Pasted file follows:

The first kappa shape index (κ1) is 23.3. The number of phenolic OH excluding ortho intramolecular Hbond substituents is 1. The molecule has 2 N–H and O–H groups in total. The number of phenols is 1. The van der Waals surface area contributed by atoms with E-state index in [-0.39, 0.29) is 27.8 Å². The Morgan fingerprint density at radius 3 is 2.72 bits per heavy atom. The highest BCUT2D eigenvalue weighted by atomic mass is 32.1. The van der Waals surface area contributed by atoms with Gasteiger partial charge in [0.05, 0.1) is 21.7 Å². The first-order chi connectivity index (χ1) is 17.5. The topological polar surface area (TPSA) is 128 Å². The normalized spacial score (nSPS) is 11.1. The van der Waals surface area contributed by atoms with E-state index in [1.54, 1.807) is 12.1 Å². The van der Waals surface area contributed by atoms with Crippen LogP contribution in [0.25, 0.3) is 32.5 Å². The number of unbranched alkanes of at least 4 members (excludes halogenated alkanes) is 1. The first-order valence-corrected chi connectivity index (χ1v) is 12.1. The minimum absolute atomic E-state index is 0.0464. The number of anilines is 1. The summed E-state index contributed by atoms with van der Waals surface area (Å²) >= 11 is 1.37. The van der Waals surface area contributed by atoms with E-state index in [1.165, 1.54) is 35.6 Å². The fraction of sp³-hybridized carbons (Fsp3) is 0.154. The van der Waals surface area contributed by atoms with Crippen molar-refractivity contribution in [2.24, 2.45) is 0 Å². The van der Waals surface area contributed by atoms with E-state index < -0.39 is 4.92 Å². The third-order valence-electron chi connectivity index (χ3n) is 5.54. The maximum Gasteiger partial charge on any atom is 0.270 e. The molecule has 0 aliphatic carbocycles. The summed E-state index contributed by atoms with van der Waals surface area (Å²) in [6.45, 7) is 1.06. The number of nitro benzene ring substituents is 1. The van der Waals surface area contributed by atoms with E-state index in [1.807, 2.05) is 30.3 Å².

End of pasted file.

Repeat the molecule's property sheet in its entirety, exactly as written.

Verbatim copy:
The first kappa shape index (κ1) is 23.3. The number of phenolic OH excluding ortho intramolecular Hbond substituents is 1. The molecule has 2 N–H and O–H groups in total. The number of phenols is 1. The van der Waals surface area contributed by atoms with E-state index in [-0.39, 0.29) is 27.8 Å². The Morgan fingerprint density at radius 3 is 2.72 bits per heavy atom. The highest BCUT2D eigenvalue weighted by atomic mass is 32.1. The van der Waals surface area contributed by atoms with Gasteiger partial charge in [0.05, 0.1) is 21.7 Å². The first-order chi connectivity index (χ1) is 17.5. The topological polar surface area (TPSA) is 128 Å². The normalized spacial score (nSPS) is 11.1. The van der Waals surface area contributed by atoms with E-state index in [1.54, 1.807) is 12.1 Å². The van der Waals surface area contributed by atoms with Crippen LogP contribution in [0.25, 0.3) is 32.5 Å². The number of unbranched alkanes of at least 4 members (excludes halogenated alkanes) is 1. The first-order valence-corrected chi connectivity index (χ1v) is 12.1. The minimum absolute atomic E-state index is 0.0464. The number of anilines is 1. The summed E-state index contributed by atoms with van der Waals surface area (Å²) >= 11 is 1.37. The van der Waals surface area contributed by atoms with E-state index in [1.165, 1.54) is 35.6 Å². The fraction of sp³-hybridized carbons (Fsp3) is 0.154. The van der Waals surface area contributed by atoms with Crippen molar-refractivity contribution in [2.24, 2.45) is 0 Å². The van der Waals surface area contributed by atoms with E-state index < -0.39 is 4.92 Å². The third-order valence-electron chi connectivity index (χ3n) is 5.54. The maximum Gasteiger partial charge on any atom is 0.270 e. The molecule has 0 aliphatic carbocycles. The summed E-state index contributed by atoms with van der Waals surface area (Å²) in [6.45, 7) is 1.06. The number of nitro benzene ring substituents is 1. The van der Waals surface area contributed by atoms with E-state index in [1.807, 2.05) is 30.3 Å².